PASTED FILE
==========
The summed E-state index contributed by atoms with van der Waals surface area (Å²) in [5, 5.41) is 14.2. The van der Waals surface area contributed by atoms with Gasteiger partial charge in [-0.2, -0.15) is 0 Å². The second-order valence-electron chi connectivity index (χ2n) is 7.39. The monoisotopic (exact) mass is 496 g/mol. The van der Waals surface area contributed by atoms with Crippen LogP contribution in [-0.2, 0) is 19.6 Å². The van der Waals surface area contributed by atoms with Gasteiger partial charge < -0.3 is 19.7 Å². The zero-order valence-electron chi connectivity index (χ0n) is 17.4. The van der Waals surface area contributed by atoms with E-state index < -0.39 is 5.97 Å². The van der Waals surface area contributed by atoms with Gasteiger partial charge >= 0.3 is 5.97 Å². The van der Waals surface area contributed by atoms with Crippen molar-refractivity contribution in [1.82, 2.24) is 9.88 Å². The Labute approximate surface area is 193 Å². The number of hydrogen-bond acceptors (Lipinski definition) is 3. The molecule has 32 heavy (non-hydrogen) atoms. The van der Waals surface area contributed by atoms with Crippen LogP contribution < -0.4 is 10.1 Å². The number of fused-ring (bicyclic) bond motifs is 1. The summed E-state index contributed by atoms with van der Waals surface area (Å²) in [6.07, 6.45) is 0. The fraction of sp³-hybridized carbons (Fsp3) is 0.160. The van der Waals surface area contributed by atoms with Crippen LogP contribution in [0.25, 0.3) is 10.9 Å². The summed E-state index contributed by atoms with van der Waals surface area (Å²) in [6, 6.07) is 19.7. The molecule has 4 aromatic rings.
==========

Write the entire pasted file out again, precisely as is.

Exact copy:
The summed E-state index contributed by atoms with van der Waals surface area (Å²) in [5, 5.41) is 14.2. The van der Waals surface area contributed by atoms with Gasteiger partial charge in [-0.2, -0.15) is 0 Å². The second-order valence-electron chi connectivity index (χ2n) is 7.39. The monoisotopic (exact) mass is 496 g/mol. The van der Waals surface area contributed by atoms with Crippen LogP contribution in [-0.2, 0) is 19.6 Å². The van der Waals surface area contributed by atoms with Gasteiger partial charge < -0.3 is 19.7 Å². The zero-order valence-electron chi connectivity index (χ0n) is 17.4. The van der Waals surface area contributed by atoms with E-state index < -0.39 is 5.97 Å². The van der Waals surface area contributed by atoms with Gasteiger partial charge >= 0.3 is 5.97 Å². The van der Waals surface area contributed by atoms with Crippen molar-refractivity contribution in [1.82, 2.24) is 9.88 Å². The Labute approximate surface area is 193 Å². The number of hydrogen-bond acceptors (Lipinski definition) is 3. The molecule has 32 heavy (non-hydrogen) atoms. The van der Waals surface area contributed by atoms with Crippen LogP contribution < -0.4 is 10.1 Å². The number of fused-ring (bicyclic) bond motifs is 1. The summed E-state index contributed by atoms with van der Waals surface area (Å²) in [6.07, 6.45) is 0. The fraction of sp³-hybridized carbons (Fsp3) is 0.160. The van der Waals surface area contributed by atoms with Crippen LogP contribution in [0.25, 0.3) is 10.9 Å². The summed E-state index contributed by atoms with van der Waals surface area (Å²) in [6, 6.07) is 19.7. The molecule has 4 aromatic rings.